James E. McClees (1821-1887), McClees’ Gallery of Photographic Portraits of the Senators, Representatives & Delegates of the Thirty-Fifth Congress (Washington: McClees & Beck, 1859). 311 salt prints in black morocco binding with ornate gilt decoration. Graphic Arts Collection GAX 2014- in process
“In presenting this volume to the public,” wrote photographer James McClees in his introduction, “the publisher begs leave to remark that it is the largest collection of perfectly authentic Photographic portraits ever published; containing three hundred and eleven likenesses one-fifth of the size of life, each being a reflex of the features of the subject, and in no instance a copy from a painting or an engraving, and finished in the best manner for Photograph negatives taken by the publisher himself or his able assistant, Mr. Julian Vannerson, an Artist of acknowledged ability and artistic taste.” A long sentence for a lengthy project.
Graphic Arts Collection recently acquire this superb volume of three hundred and eleven salted paper portraits of the thirty-fifth Congress of the United States, that is, members dating from March 4, 1857 to March 4, 1859 during the first two years of James Buchanan’s presidency. Included are the Senators, Representatives, and Delegates, with their autographs reproduced under their portrait in facsimile, “procured from private letters and registers not written for publication.” This volume was meant to be the first of a series, although no subsequent volumes were every completed.
As a frontispiece, McClees created a photograph of the capitol taken from an original drawing by T.U. Walter, architect of the U.S. Capitol extension. Our volume also includes one additional salt print laid into the front cover of Charles Brooks Hoard (1805-1886), congressman from New York, along with a presentation inscription: “A testimonial of Friendship / Presented by / C.B. Hoard / March 1861.” This is a second portrait, in addition to the one bound into the volume.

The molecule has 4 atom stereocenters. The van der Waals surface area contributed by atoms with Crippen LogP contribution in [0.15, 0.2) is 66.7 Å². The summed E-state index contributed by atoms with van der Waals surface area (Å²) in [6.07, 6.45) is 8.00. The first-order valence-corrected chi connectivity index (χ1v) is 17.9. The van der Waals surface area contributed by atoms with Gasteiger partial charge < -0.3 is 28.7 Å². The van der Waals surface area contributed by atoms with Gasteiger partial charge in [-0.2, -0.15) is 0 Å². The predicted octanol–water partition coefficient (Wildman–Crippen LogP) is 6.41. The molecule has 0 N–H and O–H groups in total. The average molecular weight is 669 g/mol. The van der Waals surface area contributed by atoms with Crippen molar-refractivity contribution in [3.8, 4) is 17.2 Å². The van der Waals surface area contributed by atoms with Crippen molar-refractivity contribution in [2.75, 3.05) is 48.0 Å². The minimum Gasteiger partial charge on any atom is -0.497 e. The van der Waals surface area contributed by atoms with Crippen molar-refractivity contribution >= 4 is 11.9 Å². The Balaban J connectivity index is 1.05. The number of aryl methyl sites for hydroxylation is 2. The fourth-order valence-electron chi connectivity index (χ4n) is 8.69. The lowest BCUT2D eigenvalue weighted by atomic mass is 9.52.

McClees’ ambitious project had an extraordinary scope and the end result was beautifully realized. As he claims, it is the first and largest such collection of photographic portraits created in the United States. The images include the key figures in politics leading up to the Civil War, both Union and Confederate, nicely indexed at the front. Notable are the portraits of Andrew Johnson, Jefferson Davis, Sam Houston, Stephen Douglas, and Schuyler Colfax, although the list could go on and on.
Princeton’s Western Americana Collection also holds the McClees series of portraits made of the Native American Indian delegation: http://pudl.princeton.edu/collection.php?c=pudl0017&f1=kw&v1=mcclees. McClees first opened a daguerreotype studio in Philadelphia in 1845 and in 1851-52 he made daguerreotypes of Indian delegations visiting his studio in Philadelphia. When he perfected paper photography, the McClees studio produced another series of the Indian delegation on paper.
In the summer of 1857, McClees opened a second gallery at 308 Pennsylvania Avenue in Washington, D.C. and hired two additional photographers, Julian Vannerson and Samuel Cohner, to undertake the congressional photography project. They did their best to photograph every congressman, although some failed to show up as scheduled. Eighteen leaves are published with only the signature on the page.
Only five copies of is rare volume are currently listed at institutions: the George Eastman House, the University of Illinois, Indiana Historical Society, Library of Congress, and the New Hampshire Historical Society.